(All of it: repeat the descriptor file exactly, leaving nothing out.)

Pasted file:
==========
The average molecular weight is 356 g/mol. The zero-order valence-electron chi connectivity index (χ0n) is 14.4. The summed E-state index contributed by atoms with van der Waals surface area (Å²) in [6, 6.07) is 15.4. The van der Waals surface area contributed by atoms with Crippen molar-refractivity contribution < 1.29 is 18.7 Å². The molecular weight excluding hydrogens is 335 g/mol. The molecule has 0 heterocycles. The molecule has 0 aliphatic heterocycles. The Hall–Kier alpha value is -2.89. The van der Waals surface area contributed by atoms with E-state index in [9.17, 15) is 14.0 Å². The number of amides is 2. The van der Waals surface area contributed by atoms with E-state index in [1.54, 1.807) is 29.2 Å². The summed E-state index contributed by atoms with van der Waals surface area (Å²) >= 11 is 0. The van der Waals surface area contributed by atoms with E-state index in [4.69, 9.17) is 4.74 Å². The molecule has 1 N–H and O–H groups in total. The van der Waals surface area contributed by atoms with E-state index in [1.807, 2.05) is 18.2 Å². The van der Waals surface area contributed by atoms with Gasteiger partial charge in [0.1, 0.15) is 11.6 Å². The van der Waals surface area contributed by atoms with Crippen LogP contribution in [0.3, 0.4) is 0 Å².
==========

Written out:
The average molecular weight is 356 g/mol. The zero-order valence-electron chi connectivity index (χ0n) is 14.4. The summed E-state index contributed by atoms with van der Waals surface area (Å²) in [6, 6.07) is 15.4. The van der Waals surface area contributed by atoms with Crippen molar-refractivity contribution < 1.29 is 18.7 Å². The molecular weight excluding hydrogens is 335 g/mol. The molecule has 0 heterocycles. The molecule has 0 aliphatic heterocycles. The Hall–Kier alpha value is -2.89. The van der Waals surface area contributed by atoms with E-state index in [9.17, 15) is 14.0 Å². The number of amides is 2. The van der Waals surface area contributed by atoms with E-state index in [1.54, 1.807) is 29.2 Å². The summed E-state index contributed by atoms with van der Waals surface area (Å²) >= 11 is 0. The van der Waals surface area contributed by atoms with E-state index in [4.69, 9.17) is 4.74 Å². The molecule has 1 N–H and O–H groups in total. The van der Waals surface area contributed by atoms with E-state index in [1.807, 2.05) is 18.2 Å². The van der Waals surface area contributed by atoms with Gasteiger partial charge in [0.1, 0.15) is 11.6 Å². The van der Waals surface area contributed by atoms with Crippen LogP contribution in [0.3, 0.4) is 0 Å².